» John M Corman
This article was first published in The Oncologist vol. 18 no.2,
As physicians, we are trained to expect loss. Every disease has the ability to develop, to progress, and ultimately to cause a patient to succumb. We protect ourselves from the pain of such an experience by steeling ourselves from the self-condemnation that accompanies wondering, “What more could I have done?” We are rarely able, however, to ever completely absolve ourselves.
We protect ourselves behind the armour of our white coats
As surgeons, we are fortified to deal with such events. We are invincible. We invade a body and put it back together. We are supermen. We make hundreds of critical, life-altering decisions before most people have had their morning coffee. Each of our decisions affects a patient’s life, both the quality and quantity. But how many are correct? Just one error, one poorly placed suture, one inaccurate assumption can result in disaster.
Just as disastrous is not feeling responsible or guilty after a complication or death. Our guilt, although perhaps self-indulgent, is redolent of our humanity. We employ every means to protect ourselves: defiance, arrogance, logic, and rationalisation – an alphabet of protective shields. Humour is a common mechanism for coping. However, the jokes are never particularly funny and are far from comforting.
We take classes to educate us in the stages of grief. We recognise the importance of the process for our patients and their families: the anger, the denial, and finally the acceptance. Although these stages are acceptable for others, we as physicians strive to remain stoic. By taking our feelings out of the equation, we somehow feel we are better able to help patients and their families through the ultimate emotional event. We effectively step back and isolate ourselves through the use of science and technology, protecting ourselves behind the armour of our white coats. To absorb every bit of grief that we observe during daily rounds would surely make our shoulders sag.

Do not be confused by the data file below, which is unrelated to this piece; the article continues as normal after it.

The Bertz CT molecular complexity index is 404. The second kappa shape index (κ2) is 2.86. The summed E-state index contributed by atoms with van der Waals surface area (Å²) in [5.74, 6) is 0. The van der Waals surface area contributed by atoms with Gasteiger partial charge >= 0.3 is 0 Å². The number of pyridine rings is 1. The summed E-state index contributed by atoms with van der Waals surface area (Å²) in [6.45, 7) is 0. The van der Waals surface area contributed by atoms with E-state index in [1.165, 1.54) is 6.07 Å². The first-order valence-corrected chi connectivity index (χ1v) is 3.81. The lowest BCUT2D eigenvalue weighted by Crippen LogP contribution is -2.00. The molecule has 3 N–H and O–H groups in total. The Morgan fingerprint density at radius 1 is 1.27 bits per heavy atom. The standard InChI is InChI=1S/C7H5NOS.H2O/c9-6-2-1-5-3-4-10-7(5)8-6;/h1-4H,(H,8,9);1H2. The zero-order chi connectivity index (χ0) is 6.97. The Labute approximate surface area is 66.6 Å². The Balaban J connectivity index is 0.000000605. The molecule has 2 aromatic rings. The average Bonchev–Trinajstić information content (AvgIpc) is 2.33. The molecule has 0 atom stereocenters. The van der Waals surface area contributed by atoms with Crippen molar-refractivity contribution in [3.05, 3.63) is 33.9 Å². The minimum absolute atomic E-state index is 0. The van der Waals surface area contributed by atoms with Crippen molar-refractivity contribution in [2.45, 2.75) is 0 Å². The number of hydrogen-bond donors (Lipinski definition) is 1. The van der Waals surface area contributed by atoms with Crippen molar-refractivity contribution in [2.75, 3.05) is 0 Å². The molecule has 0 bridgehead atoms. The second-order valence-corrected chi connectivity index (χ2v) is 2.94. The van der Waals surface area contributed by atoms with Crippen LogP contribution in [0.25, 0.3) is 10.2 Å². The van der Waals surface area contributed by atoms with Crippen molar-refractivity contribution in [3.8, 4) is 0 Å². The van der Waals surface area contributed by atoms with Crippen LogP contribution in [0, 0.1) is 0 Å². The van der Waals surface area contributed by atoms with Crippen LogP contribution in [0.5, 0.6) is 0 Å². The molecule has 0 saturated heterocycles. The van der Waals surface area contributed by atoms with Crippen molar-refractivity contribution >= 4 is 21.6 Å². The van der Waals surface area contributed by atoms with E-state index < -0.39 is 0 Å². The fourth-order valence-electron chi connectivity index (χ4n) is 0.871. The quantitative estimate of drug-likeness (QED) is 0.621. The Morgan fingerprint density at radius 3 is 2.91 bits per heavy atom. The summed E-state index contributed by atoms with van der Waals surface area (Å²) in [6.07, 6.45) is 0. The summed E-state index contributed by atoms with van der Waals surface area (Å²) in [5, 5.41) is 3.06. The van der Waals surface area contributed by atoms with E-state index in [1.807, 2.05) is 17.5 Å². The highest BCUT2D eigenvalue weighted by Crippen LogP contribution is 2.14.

I was asked to see a patient by a colleague leaving for sabbatical. The patient was a vibrant, active, yet self-reflective man deteriorating daily from the effects of a massive pelvic tumour. Despite his wasting body, his eyes shone with his desire to do whatever possible to extend and improve his life. We entertained the idea of chemotherapy or perhaps palliative radiation treatments to buy him some time. In the end, he was simply too ill for either, but something had to be done. He was not ready to palliate.
We spent four weeks organising the surgical team for a heroic operation. It was an all-star team and six of us would operate: urologists, general surgeons, orthopaedists, and vascular surgeons. We spent hours reviewing anatomy, histology, and three-dimensional reconstructions. We developed a game plan, complete with contingencies against unanticipated finding. We sought perspectives from respected consultants and national thought leaders. We had every base covered.
Meanwhile, he spent the four weeks building his strength, maximising his nutritional status, and embracing his family. He spent time in meditation and prayer. His pain largely prevented mobility but could not dampen his spirit. Despite the weight loss, forfeiture of strength, and continually altered body image, he maintained a steely-eyed determination to beat the monster that grew within. He said that he would survive the cancer. He said he was an optimist and that, live or die, he was a winner.
We exhibited the typical surgical audacity that adrenaline fuels following his operation. With acknowledged conceit, we gave each other high-fives following his 10-hour surgery: “Couldn’t have gone better.” “That was a real surgery.” “One in a million.” We had completely removed the 5 lb sarcoma that was causing such pain. He had been bedridden and nauseated. Now, he’d be walking and eating within days. Perhaps our false bravado was emboldened by the knowledge that, although we may have been the victors in the battle, the war was not nearly over.
He spent the holidays at home, but the cancer came back. It was unremitting, vulgar, and obtrusive. We were going backwards. Despite the cancer’s recurrence, his family said that his illness had been an incredible spiritual journey. They were amazed by the outpouring from their community and had never loved or appreciated each other as they did during those intense three months.
He told me that he was not afraid of dying. He believed in an afterlife and that it was a beautiful place. He said that he was “just a bit concerned about the journey to get there.” If we are so hardened that such a loss is not profoundly felt, then we have indeed lost all compassion and with it every connection to humankind.
Despite our training, our medical armour, and our scientific approach to patient care, it is inevitable that some patients will permeate our shield and affect us in profound ways because we, too, are human. When they do, we must also grieve. Although our shoulders may sag if we allow ourselves to experience these emotions, we will rebound stronger and inspired to better care for our next patient.
Today, this wonderful man died. I hate cancer.